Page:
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Research article2020Peer reviewedOpen access

Current, steady-state and historical weathering rates of base cations at two forest sites in northern and southern Sweden: a comparison of three methods

Casetou-Gustafson, Sophie; Grip, Harald; Hillier, Stephen; Linder, Sune; Olsson, Bengt A.; Simonsson, Magnus; Stendahl, Johan


Reliable and accurate methods for estimating soil mineral weathering rates are required tools in evaluating the sustainability of increased harvesting of forest biomass and assessments of critical loads of acidity. A variety of methods that differ in concept, temporal and spatial scale, and data requirements are available for measuring weathering rates. In this study, causes of discrepancies in weathering rates between methods were analysed and were classified as being either conceptual (inevitable) or random. The release rates of base cations (BCs; Ca, Mg, K, Na) by weathering were estimated in podzolised glacial tills at two experimental forest sites, Asa and Flakaliden, in southern and northern Sweden, respectively. Three different methods were used: (i) historical weathering since deglaciation estimated by the depletion method, using Zr as the assumed inert reference; (ii) steady-state weathering rate estimated with the PROFILE model, based on quantitative analysis of soil mineralogy; and (iii) BC budget at stand scale, using measured deposition, leaching and changes in base cation stocks in biomass and soil over a period of 12 years. In the 050 cm soil horizon historical weathering of BCs was 10.6 and 34.1 mmolc m(-2) yr(-1), at Asa and Flakaliden, respectively. Corresponding values of PROFILE weathering rates were 37.1 and 42.7 mmolc m(-2) yr(-1). The PROFILE results indi- cated that steady-state weathering rate increased with soil depth as a function of exposed mineral surface area, reaching a maximum rate at 80 cm (Asa) and 60 cm (Flakaliden). In contrast, the depletion method indicated that the largest postglacial losses were in upper soil horizons, particularly at Flakaliden.With the exception of Mg and Ca in shallow soil horizons, PROFILE produced higher weathering rates than the depletion method, particularly of K and Na in deeper soil horizons. The lower weathering rates of the depletion method were partly explained by natural and anthropogenic variability in Zr gradients. The base cation budget approach produced significantly higher weathering rates of BCs, 134.6 mmolc m(-2) yr(-1) at Asa and 73.2 mmolc m(-2) yr(-1) at Flakaliden, due to high rates estimated for the nutrient elements Ca, Mg and K, whereas weathering rates were lower and similar to those for the depletion method (6.6 and 2.2 mmolc m(-2) yr(-1) at Asa and Flakaliden). The large discrepancy in weathering rates for Ca, Mg and K between the base cation budget approach and the other methods suggests additional sources for tree uptake in the soil not captured by measurements.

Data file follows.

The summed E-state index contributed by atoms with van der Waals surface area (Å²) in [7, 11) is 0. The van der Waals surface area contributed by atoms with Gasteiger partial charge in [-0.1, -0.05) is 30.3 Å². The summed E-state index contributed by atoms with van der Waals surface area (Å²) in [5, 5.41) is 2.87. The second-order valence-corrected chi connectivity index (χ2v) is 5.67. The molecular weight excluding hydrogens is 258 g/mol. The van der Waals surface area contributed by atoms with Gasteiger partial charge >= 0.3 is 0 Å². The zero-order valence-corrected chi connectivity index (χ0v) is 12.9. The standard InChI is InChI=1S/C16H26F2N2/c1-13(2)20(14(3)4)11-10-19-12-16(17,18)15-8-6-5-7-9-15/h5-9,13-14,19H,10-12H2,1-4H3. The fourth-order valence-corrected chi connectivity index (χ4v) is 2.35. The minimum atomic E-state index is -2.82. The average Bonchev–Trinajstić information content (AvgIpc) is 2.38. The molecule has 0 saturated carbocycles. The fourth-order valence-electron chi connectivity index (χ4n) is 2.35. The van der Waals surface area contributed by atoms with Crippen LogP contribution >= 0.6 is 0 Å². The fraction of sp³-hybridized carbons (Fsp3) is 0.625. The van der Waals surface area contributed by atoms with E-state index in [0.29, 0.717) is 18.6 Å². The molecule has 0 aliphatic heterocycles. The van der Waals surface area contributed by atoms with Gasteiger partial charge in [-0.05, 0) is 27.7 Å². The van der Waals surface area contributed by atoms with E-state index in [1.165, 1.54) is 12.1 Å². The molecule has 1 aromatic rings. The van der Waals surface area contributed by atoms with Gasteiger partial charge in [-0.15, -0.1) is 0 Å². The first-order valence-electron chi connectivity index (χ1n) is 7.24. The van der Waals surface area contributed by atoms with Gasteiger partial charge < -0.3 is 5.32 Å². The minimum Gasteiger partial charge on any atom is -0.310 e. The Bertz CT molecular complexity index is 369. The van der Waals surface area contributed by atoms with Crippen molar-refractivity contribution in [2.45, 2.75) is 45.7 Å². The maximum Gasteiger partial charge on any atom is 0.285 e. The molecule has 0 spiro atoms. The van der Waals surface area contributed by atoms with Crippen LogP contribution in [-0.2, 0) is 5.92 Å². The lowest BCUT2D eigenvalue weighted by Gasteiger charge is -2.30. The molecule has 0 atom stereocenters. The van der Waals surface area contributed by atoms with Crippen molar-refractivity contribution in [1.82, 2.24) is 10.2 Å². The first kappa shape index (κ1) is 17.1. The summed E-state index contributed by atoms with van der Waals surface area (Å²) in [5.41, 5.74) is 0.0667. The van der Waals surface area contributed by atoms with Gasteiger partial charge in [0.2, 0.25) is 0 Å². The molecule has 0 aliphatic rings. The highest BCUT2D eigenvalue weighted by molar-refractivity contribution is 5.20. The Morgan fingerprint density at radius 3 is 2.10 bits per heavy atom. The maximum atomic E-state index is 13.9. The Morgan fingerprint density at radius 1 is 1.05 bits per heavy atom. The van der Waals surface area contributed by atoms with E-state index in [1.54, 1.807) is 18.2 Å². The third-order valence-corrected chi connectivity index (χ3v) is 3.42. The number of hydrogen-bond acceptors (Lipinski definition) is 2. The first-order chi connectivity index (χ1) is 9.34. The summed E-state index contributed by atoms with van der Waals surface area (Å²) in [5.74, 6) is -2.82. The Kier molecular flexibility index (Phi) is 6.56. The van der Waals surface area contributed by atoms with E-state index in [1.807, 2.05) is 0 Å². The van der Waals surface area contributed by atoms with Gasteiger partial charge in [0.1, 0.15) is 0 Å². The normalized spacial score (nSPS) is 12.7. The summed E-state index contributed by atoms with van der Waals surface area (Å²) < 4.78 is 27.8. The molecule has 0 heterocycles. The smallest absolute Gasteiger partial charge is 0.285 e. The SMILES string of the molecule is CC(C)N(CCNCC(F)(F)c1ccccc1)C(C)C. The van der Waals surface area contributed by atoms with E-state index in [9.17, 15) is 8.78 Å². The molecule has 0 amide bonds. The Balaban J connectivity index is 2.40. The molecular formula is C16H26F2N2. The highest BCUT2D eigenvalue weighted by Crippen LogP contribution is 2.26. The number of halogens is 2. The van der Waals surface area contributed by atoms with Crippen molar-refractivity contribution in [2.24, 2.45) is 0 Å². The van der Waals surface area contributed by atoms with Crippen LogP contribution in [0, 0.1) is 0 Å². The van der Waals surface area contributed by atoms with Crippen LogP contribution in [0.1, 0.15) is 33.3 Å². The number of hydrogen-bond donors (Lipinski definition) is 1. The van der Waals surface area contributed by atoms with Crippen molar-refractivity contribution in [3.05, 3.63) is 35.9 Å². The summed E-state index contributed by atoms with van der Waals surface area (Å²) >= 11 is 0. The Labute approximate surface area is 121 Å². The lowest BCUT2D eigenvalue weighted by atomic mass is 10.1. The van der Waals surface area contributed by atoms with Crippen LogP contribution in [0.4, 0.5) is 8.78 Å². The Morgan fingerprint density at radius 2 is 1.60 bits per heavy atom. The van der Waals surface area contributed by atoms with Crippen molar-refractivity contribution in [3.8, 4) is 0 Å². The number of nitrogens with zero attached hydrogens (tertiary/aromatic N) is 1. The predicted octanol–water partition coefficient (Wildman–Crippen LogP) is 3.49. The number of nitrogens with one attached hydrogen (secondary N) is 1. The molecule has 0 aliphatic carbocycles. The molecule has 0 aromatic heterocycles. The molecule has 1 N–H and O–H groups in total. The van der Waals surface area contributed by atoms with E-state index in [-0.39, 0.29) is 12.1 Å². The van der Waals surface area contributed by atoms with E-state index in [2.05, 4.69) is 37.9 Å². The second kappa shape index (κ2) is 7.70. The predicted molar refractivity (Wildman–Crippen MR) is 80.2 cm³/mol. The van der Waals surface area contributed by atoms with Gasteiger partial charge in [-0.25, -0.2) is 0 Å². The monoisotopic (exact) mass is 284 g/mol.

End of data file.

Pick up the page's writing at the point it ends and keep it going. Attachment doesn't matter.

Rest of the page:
soil minerals; weathering rates; geochemistry; nutrients; forest biomass; base cations

Published in

2020, Volume: 17, number: 2, pages: 281-304